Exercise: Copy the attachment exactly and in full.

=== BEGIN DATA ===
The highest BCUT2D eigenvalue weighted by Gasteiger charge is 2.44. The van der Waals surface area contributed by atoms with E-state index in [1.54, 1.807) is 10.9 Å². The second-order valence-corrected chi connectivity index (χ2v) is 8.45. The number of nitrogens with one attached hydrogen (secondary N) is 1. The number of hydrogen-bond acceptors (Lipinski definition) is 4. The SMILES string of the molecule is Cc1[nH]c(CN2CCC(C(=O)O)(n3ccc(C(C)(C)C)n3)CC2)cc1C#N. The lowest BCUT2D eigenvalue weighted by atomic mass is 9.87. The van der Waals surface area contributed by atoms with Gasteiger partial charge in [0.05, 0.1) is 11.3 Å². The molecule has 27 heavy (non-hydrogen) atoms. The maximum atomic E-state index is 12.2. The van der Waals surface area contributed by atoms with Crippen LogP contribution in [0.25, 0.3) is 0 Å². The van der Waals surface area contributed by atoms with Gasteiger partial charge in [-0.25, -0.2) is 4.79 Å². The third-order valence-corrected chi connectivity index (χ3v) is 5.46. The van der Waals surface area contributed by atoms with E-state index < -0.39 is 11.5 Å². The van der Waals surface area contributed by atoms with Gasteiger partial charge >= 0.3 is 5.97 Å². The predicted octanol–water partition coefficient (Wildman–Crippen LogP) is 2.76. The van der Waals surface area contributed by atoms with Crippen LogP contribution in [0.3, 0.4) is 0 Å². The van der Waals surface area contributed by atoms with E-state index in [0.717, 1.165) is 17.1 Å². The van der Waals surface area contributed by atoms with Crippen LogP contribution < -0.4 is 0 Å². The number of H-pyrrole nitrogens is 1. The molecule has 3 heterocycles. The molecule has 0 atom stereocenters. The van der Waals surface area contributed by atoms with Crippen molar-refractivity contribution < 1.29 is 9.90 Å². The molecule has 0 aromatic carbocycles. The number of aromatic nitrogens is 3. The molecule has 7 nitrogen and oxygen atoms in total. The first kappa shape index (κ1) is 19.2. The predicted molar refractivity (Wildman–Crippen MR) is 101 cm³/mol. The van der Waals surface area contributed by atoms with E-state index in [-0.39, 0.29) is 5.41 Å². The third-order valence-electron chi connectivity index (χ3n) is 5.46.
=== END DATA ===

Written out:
The highest BCUT2D eigenvalue weighted by Gasteiger charge is 2.44. The van der Waals surface area contributed by atoms with E-state index in [1.54, 1.807) is 10.9 Å². The second-order valence-corrected chi connectivity index (χ2v) is 8.45. The number of nitrogens with one attached hydrogen (secondary N) is 1. The number of hydrogen-bond acceptors (Lipinski definition) is 4. The SMILES string of the molecule is Cc1[nH]c(CN2CCC(C(=O)O)(n3ccc(C(C)(C)C)n3)CC2)cc1C#N. The lowest BCUT2D eigenvalue weighted by atomic mass is 9.87. The van der Waals surface area contributed by atoms with Gasteiger partial charge in [0.05, 0.1) is 11.3 Å². The molecule has 27 heavy (non-hydrogen) atoms. The maximum atomic E-state index is 12.2. The van der Waals surface area contributed by atoms with Crippen LogP contribution in [0.25, 0.3) is 0 Å². The van der Waals surface area contributed by atoms with Gasteiger partial charge in [-0.25, -0.2) is 4.79 Å². The third-order valence-corrected chi connectivity index (χ3v) is 5.46. The van der Waals surface area contributed by atoms with E-state index < -0.39 is 11.5 Å². The van der Waals surface area contributed by atoms with Gasteiger partial charge >= 0.3 is 5.97 Å². The predicted octanol–water partition coefficient (Wildman–Crippen LogP) is 2.76. The van der Waals surface area contributed by atoms with Crippen LogP contribution in [0.3, 0.4) is 0 Å². The van der Waals surface area contributed by atoms with E-state index in [0.717, 1.165) is 17.1 Å². The van der Waals surface area contributed by atoms with Crippen LogP contribution < -0.4 is 0 Å². The number of H-pyrrole nitrogens is 1. The molecule has 3 heterocycles. The molecule has 0 atom stereocenters. The van der Waals surface area contributed by atoms with Crippen molar-refractivity contribution < 1.29 is 9.90 Å². The molecule has 0 aromatic carbocycles. The number of aromatic nitrogens is 3. The molecule has 7 nitrogen and oxygen atoms in total. The first kappa shape index (κ1) is 19.2. The predicted molar refractivity (Wildman–Crippen MR) is 101 cm³/mol. The van der Waals surface area contributed by atoms with E-state index in [-0.39, 0.29) is 5.41 Å². The third-order valence-electron chi connectivity index (χ3n) is 5.46.